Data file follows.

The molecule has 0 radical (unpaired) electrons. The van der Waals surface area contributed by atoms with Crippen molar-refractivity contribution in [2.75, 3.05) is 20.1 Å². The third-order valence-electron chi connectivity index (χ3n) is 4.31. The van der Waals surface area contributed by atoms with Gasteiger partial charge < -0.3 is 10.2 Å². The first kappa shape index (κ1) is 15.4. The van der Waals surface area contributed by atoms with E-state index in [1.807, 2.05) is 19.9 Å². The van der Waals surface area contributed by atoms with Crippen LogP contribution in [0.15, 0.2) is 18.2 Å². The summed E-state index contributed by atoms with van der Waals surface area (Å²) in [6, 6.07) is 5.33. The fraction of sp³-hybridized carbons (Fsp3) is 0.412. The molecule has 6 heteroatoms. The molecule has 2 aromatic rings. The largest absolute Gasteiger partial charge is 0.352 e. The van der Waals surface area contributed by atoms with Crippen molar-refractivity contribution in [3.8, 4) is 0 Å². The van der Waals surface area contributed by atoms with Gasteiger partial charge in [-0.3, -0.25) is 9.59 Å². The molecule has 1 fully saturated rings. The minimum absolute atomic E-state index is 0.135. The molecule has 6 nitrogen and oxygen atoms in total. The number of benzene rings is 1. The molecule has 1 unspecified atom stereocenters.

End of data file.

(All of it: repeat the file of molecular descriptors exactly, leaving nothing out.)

The molecule has 0 radical (unpaired) electrons. The van der Waals surface area contributed by atoms with Crippen molar-refractivity contribution in [2.75, 3.05) is 20.1 Å². The third-order valence-electron chi connectivity index (χ3n) is 4.31. The van der Waals surface area contributed by atoms with Gasteiger partial charge < -0.3 is 10.2 Å². The first kappa shape index (κ1) is 15.4. The van der Waals surface area contributed by atoms with E-state index in [1.807, 2.05) is 19.9 Å². The van der Waals surface area contributed by atoms with Crippen LogP contribution in [0.15, 0.2) is 18.2 Å². The summed E-state index contributed by atoms with van der Waals surface area (Å²) in [6, 6.07) is 5.33. The fraction of sp³-hybridized carbons (Fsp3) is 0.412. The molecule has 6 heteroatoms. The molecule has 2 aromatic rings. The largest absolute Gasteiger partial charge is 0.352 e. The van der Waals surface area contributed by atoms with Crippen molar-refractivity contribution in [3.8, 4) is 0 Å². The van der Waals surface area contributed by atoms with Gasteiger partial charge in [-0.3, -0.25) is 9.59 Å². The molecule has 1 fully saturated rings. The minimum absolute atomic E-state index is 0.135. The molecule has 6 nitrogen and oxygen atoms in total. The number of benzene rings is 1. The molecule has 1 unspecified atom stereocenters.